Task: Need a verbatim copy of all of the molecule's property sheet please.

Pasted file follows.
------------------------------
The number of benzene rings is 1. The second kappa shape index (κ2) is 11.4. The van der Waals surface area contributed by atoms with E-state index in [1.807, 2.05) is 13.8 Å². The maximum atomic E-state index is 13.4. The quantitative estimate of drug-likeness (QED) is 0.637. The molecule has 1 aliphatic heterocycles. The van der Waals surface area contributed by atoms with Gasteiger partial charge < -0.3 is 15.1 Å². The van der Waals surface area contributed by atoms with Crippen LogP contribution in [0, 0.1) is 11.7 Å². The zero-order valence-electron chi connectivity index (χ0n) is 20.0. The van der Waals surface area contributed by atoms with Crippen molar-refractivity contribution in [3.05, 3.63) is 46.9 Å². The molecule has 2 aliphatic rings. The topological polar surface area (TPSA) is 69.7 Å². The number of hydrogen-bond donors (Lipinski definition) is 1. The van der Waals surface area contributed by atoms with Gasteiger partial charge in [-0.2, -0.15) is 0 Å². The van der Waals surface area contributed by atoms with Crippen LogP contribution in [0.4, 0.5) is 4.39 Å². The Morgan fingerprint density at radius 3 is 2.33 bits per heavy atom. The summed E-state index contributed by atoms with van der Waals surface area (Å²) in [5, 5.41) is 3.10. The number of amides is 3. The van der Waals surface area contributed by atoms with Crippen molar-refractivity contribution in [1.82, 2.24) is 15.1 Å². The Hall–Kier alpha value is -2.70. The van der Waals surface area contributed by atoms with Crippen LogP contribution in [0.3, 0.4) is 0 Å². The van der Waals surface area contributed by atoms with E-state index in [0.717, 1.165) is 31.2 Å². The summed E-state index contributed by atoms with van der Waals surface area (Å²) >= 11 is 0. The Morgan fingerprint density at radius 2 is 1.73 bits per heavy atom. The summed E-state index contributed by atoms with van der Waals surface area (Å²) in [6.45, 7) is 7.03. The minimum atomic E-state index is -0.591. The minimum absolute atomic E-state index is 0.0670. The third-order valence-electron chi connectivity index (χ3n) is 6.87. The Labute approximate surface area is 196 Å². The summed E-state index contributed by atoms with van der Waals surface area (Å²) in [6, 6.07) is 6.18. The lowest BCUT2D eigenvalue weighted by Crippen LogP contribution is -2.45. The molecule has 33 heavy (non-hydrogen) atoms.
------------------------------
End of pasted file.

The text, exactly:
The number of benzene rings is 1. The second kappa shape index (κ2) is 11.4. The van der Waals surface area contributed by atoms with E-state index in [1.807, 2.05) is 13.8 Å². The maximum atomic E-state index is 13.4. The quantitative estimate of drug-likeness (QED) is 0.637. The molecule has 1 aliphatic heterocycles. The van der Waals surface area contributed by atoms with Gasteiger partial charge < -0.3 is 15.1 Å². The van der Waals surface area contributed by atoms with Crippen LogP contribution in [0, 0.1) is 11.7 Å². The zero-order valence-electron chi connectivity index (χ0n) is 20.0. The van der Waals surface area contributed by atoms with Crippen molar-refractivity contribution in [3.05, 3.63) is 46.9 Å². The molecule has 2 aliphatic rings. The topological polar surface area (TPSA) is 69.7 Å². The number of hydrogen-bond donors (Lipinski definition) is 1. The van der Waals surface area contributed by atoms with Gasteiger partial charge in [-0.2, -0.15) is 0 Å². The van der Waals surface area contributed by atoms with Crippen LogP contribution in [0.4, 0.5) is 4.39 Å². The Morgan fingerprint density at radius 3 is 2.33 bits per heavy atom. The summed E-state index contributed by atoms with van der Waals surface area (Å²) in [5, 5.41) is 3.10. The number of amides is 3. The van der Waals surface area contributed by atoms with Crippen molar-refractivity contribution in [1.82, 2.24) is 15.1 Å². The Hall–Kier alpha value is -2.70. The van der Waals surface area contributed by atoms with Crippen LogP contribution in [0.3, 0.4) is 0 Å². The van der Waals surface area contributed by atoms with E-state index in [0.717, 1.165) is 31.2 Å². The summed E-state index contributed by atoms with van der Waals surface area (Å²) >= 11 is 0. The Morgan fingerprint density at radius 2 is 1.73 bits per heavy atom. The summed E-state index contributed by atoms with van der Waals surface area (Å²) in [6.45, 7) is 7.03. The minimum atomic E-state index is -0.591. The minimum absolute atomic E-state index is 0.0670. The third-order valence-electron chi connectivity index (χ3n) is 6.87. The Labute approximate surface area is 196 Å². The summed E-state index contributed by atoms with van der Waals surface area (Å²) in [6, 6.07) is 6.18. The lowest BCUT2D eigenvalue weighted by Crippen LogP contribution is -2.45. The molecule has 33 heavy (non-hydrogen) atoms.